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The Insanity Isn't the Deficit Spending; It's Claiming That the Government's Budget Is Like A Household Budget!

letsgetitdone's picture

It's a trope with our politicians, including the President, his likely Republican opponent Mitt Romney, and an emerging third party candidate over at Americans Elect and NoLabels, Pete Peterson's long-time Sancho Panza, David Walker. The trope says that the Government is just a family, even though it's a very big one, and that, like any family, it has a “household” budget, called the Government budget.

There's nothing to this, of course, The Government is not like a big household or even the largest corporation. It is not the user of our national currency. It is the creator of it. All of our dollars come from the authority of the Government to spend, and, in the act of spending to create dollars.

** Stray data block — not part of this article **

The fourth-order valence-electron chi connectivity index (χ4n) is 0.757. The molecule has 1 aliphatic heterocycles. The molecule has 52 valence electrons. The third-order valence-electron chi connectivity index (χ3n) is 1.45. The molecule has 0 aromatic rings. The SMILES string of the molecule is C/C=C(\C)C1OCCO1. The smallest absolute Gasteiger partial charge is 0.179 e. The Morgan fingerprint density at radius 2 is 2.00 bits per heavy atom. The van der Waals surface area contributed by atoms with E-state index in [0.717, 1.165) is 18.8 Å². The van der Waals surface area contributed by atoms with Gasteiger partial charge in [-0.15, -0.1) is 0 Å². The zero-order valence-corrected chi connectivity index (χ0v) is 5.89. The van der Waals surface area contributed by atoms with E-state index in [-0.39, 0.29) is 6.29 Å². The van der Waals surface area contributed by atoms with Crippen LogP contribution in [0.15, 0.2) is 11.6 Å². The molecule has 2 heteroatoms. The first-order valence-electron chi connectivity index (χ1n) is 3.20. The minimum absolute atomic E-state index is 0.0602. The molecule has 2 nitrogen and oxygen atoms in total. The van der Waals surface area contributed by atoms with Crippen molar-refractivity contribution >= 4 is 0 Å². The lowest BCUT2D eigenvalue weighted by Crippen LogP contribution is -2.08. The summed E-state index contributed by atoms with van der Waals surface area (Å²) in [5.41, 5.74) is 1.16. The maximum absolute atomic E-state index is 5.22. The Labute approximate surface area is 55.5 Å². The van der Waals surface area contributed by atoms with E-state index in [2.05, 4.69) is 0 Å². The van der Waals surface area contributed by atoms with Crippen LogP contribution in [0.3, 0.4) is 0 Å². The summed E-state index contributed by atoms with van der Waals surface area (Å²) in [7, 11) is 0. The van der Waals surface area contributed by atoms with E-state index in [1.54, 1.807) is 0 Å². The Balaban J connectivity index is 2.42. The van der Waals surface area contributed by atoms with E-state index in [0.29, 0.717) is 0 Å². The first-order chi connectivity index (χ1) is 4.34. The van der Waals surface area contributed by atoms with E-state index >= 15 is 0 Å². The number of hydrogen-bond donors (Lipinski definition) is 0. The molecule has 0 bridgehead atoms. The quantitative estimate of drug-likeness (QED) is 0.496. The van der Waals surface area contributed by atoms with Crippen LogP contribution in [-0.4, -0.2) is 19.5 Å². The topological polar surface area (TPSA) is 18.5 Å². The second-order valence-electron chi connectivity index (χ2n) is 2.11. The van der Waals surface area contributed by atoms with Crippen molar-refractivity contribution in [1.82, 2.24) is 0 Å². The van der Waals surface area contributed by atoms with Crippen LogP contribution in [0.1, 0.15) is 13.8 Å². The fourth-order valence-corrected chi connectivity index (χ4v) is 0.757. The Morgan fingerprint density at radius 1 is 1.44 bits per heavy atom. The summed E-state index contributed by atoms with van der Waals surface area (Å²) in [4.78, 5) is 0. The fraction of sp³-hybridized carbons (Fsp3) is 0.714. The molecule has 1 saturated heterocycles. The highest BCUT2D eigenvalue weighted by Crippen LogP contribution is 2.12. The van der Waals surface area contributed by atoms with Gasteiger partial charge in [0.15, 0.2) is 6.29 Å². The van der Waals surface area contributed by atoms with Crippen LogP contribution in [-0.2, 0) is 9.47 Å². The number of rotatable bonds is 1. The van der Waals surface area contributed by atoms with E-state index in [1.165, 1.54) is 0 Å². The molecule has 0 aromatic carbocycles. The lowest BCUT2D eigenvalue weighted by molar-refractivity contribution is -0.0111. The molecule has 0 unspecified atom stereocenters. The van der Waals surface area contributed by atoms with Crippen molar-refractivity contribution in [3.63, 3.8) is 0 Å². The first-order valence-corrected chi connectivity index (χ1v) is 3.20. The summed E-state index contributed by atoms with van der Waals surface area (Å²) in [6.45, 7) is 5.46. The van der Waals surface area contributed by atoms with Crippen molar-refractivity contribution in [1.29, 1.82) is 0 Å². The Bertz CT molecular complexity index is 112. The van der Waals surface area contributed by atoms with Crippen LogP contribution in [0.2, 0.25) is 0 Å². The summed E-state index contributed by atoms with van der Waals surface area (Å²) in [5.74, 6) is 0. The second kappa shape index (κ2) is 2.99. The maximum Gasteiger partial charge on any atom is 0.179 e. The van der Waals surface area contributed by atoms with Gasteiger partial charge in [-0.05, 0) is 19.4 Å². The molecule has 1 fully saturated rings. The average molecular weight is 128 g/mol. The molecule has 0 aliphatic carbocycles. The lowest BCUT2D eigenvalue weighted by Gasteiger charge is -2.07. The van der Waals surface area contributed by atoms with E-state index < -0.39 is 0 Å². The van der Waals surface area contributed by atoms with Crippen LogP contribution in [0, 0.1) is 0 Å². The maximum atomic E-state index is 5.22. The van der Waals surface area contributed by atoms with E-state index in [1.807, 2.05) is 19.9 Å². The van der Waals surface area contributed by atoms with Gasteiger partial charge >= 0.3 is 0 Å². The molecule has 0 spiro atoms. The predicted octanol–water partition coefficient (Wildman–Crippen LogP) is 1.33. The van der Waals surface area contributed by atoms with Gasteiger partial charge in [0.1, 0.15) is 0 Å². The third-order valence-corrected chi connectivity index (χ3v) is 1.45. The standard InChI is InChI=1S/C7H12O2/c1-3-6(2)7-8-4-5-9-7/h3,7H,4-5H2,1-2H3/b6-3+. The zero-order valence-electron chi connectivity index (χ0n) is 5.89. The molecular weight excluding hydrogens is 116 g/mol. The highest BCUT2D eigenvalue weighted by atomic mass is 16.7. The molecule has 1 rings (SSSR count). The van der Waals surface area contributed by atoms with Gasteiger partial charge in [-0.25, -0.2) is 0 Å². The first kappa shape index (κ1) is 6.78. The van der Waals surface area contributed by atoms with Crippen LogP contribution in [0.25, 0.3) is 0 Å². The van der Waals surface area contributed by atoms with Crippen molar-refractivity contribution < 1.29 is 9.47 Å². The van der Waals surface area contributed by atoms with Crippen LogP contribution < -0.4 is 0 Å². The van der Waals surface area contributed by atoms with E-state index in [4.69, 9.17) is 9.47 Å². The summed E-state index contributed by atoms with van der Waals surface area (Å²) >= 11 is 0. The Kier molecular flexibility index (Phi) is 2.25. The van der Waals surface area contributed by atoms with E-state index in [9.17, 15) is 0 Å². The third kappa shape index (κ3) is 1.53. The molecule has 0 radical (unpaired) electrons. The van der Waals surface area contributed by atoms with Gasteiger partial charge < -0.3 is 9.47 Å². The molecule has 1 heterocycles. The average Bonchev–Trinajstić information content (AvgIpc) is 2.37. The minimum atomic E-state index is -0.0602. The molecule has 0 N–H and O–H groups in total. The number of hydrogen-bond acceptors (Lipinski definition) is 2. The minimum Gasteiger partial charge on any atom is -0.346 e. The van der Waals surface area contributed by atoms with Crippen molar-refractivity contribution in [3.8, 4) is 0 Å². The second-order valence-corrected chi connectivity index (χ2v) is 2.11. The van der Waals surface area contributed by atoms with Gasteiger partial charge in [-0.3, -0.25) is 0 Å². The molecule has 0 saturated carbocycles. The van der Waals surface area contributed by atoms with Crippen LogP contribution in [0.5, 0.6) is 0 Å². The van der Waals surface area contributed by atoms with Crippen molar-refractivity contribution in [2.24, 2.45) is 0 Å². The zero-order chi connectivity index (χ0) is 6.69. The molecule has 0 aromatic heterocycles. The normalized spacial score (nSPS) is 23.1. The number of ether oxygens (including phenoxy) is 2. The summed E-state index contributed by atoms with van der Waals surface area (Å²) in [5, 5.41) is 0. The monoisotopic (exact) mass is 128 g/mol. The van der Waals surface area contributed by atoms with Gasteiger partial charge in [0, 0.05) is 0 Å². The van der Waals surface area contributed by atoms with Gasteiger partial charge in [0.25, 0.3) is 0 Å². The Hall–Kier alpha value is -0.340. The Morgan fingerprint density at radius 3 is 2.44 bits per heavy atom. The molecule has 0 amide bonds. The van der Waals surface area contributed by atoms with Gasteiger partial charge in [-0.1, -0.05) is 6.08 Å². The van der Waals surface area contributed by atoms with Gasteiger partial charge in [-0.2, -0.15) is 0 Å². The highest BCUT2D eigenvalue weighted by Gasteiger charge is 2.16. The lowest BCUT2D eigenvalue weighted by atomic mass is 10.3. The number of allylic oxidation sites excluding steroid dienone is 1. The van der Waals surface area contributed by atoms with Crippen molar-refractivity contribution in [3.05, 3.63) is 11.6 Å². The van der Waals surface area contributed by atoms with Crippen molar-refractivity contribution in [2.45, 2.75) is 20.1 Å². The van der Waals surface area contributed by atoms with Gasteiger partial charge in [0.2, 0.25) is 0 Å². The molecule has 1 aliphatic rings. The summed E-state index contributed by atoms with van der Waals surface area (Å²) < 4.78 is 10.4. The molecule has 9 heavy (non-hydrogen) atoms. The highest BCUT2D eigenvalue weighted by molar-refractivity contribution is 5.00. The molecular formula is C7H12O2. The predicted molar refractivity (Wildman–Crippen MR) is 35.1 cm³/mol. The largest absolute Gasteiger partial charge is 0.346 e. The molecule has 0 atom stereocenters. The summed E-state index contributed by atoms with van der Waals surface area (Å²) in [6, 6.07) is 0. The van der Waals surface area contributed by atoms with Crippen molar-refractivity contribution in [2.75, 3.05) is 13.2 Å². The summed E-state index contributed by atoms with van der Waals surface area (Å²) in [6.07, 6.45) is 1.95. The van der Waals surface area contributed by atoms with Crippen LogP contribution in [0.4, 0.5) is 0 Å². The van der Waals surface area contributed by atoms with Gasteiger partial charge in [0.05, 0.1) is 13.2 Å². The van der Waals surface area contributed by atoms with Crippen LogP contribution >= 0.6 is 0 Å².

If the Government has debt, it can always pay that debt simply by marking up the accounts of its creditors. Also, unlike your household or mine, it doesn't matter how much is on the Government's credit card, it can always repay its debts whenever they come due, unless Congress does something stupid to stop it from doing so.

In fact, its own constraints aside for a moment, the Government has precisely the same ability to repay its debts, however high those debts are, and however high its debt-to-GDP ratio is, so long as those debts are owed in the currency (USD) it has the authority to create. It doesn't matter whether the Government owes $14.3 Trillion, or $30 Trillion, or only $50,000. Its ability to pay, self-constraints aside, is exactly the same. It doesn't matter if its debt-to-GDP ratio is 0% or 10% or 100% or 300%, it's ability to meet its debt obligations is exactly the same, if it only decides to shed its self-constraints.

Now, the Mitt Romney campaign, is taking its turn at offering us the “Government is just a big household, so we can't take on any more credit card debt, because if we do then one day we'll run out of money and our grandchildren will have to pay the price” trope. But Romney's campaign has gone beyond words into an “infographic” to try to reinforce this myth of the austerians.